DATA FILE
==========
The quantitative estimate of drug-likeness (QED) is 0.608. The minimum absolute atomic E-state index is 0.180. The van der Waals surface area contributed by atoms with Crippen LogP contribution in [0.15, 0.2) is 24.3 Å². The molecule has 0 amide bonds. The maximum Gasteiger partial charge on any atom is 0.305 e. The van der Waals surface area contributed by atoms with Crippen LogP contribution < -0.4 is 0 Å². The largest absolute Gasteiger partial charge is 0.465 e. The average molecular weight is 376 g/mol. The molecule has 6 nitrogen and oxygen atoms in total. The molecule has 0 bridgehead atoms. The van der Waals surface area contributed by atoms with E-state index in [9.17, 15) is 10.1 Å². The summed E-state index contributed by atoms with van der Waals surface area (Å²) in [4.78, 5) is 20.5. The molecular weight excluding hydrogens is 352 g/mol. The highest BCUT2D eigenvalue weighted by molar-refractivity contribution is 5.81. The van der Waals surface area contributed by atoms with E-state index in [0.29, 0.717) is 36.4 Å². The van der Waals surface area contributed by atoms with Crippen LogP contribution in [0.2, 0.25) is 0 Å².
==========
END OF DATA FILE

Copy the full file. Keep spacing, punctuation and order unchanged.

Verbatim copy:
The quantitative estimate of drug-likeness (QED) is 0.608. The minimum absolute atomic E-state index is 0.180. The van der Waals surface area contributed by atoms with Crippen LogP contribution in [0.15, 0.2) is 24.3 Å². The molecule has 0 amide bonds. The maximum Gasteiger partial charge on any atom is 0.305 e. The van der Waals surface area contributed by atoms with Crippen LogP contribution < -0.4 is 0 Å². The largest absolute Gasteiger partial charge is 0.465 e. The average molecular weight is 376 g/mol. The molecule has 6 nitrogen and oxygen atoms in total. The molecule has 0 bridgehead atoms. The van der Waals surface area contributed by atoms with E-state index in [9.17, 15) is 10.1 Å². The summed E-state index contributed by atoms with van der Waals surface area (Å²) in [4.78, 5) is 20.5. The molecular weight excluding hydrogens is 352 g/mol. The highest BCUT2D eigenvalue weighted by molar-refractivity contribution is 5.81. The van der Waals surface area contributed by atoms with E-state index in [0.29, 0.717) is 36.4 Å². The van der Waals surface area contributed by atoms with Crippen LogP contribution in [0.2, 0.25) is 0 Å².